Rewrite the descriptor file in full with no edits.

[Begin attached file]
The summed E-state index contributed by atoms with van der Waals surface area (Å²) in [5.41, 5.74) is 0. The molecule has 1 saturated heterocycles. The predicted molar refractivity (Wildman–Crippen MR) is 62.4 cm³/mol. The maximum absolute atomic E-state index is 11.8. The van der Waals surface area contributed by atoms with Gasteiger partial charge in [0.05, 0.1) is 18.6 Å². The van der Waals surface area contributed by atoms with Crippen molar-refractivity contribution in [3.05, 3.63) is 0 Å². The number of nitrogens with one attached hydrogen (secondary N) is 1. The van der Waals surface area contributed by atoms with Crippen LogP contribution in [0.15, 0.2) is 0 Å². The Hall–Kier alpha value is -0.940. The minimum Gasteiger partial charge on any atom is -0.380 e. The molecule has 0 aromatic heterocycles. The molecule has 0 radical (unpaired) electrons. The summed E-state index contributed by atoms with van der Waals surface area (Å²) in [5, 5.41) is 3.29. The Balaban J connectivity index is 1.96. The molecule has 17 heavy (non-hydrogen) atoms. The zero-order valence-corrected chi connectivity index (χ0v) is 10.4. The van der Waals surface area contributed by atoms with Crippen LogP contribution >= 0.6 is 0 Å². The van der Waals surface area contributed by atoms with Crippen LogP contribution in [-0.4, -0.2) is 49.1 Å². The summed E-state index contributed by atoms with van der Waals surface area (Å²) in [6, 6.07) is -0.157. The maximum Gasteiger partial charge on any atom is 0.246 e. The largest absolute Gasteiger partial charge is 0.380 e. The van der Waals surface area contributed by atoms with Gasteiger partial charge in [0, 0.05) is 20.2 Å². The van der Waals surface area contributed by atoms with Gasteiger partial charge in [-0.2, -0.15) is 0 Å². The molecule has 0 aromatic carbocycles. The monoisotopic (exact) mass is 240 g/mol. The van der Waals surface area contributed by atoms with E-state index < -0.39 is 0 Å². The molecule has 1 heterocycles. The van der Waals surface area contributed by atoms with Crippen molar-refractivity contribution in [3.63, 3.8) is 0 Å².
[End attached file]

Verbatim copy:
The summed E-state index contributed by atoms with van der Waals surface area (Å²) in [5.41, 5.74) is 0. The molecule has 1 saturated heterocycles. The predicted molar refractivity (Wildman–Crippen MR) is 62.4 cm³/mol. The maximum absolute atomic E-state index is 11.8. The van der Waals surface area contributed by atoms with Gasteiger partial charge in [0.05, 0.1) is 18.6 Å². The van der Waals surface area contributed by atoms with Crippen molar-refractivity contribution in [3.05, 3.63) is 0 Å². The number of nitrogens with one attached hydrogen (secondary N) is 1. The van der Waals surface area contributed by atoms with Crippen LogP contribution in [0.15, 0.2) is 0 Å². The Hall–Kier alpha value is -0.940. The minimum Gasteiger partial charge on any atom is -0.380 e. The molecule has 0 aromatic heterocycles. The molecule has 0 radical (unpaired) electrons. The summed E-state index contributed by atoms with van der Waals surface area (Å²) in [5, 5.41) is 3.29. The Balaban J connectivity index is 1.96. The molecule has 17 heavy (non-hydrogen) atoms. The zero-order valence-corrected chi connectivity index (χ0v) is 10.4. The van der Waals surface area contributed by atoms with Crippen LogP contribution >= 0.6 is 0 Å². The van der Waals surface area contributed by atoms with Crippen LogP contribution in [-0.4, -0.2) is 49.1 Å². The summed E-state index contributed by atoms with van der Waals surface area (Å²) in [6, 6.07) is -0.157. The maximum Gasteiger partial charge on any atom is 0.246 e. The largest absolute Gasteiger partial charge is 0.380 e. The van der Waals surface area contributed by atoms with Gasteiger partial charge in [0, 0.05) is 20.2 Å². The van der Waals surface area contributed by atoms with Gasteiger partial charge in [-0.2, -0.15) is 0 Å². The molecule has 0 aromatic carbocycles. The monoisotopic (exact) mass is 240 g/mol. The van der Waals surface area contributed by atoms with E-state index < -0.39 is 0 Å². The molecule has 1 heterocycles. The van der Waals surface area contributed by atoms with Crippen molar-refractivity contribution in [3.63, 3.8) is 0 Å².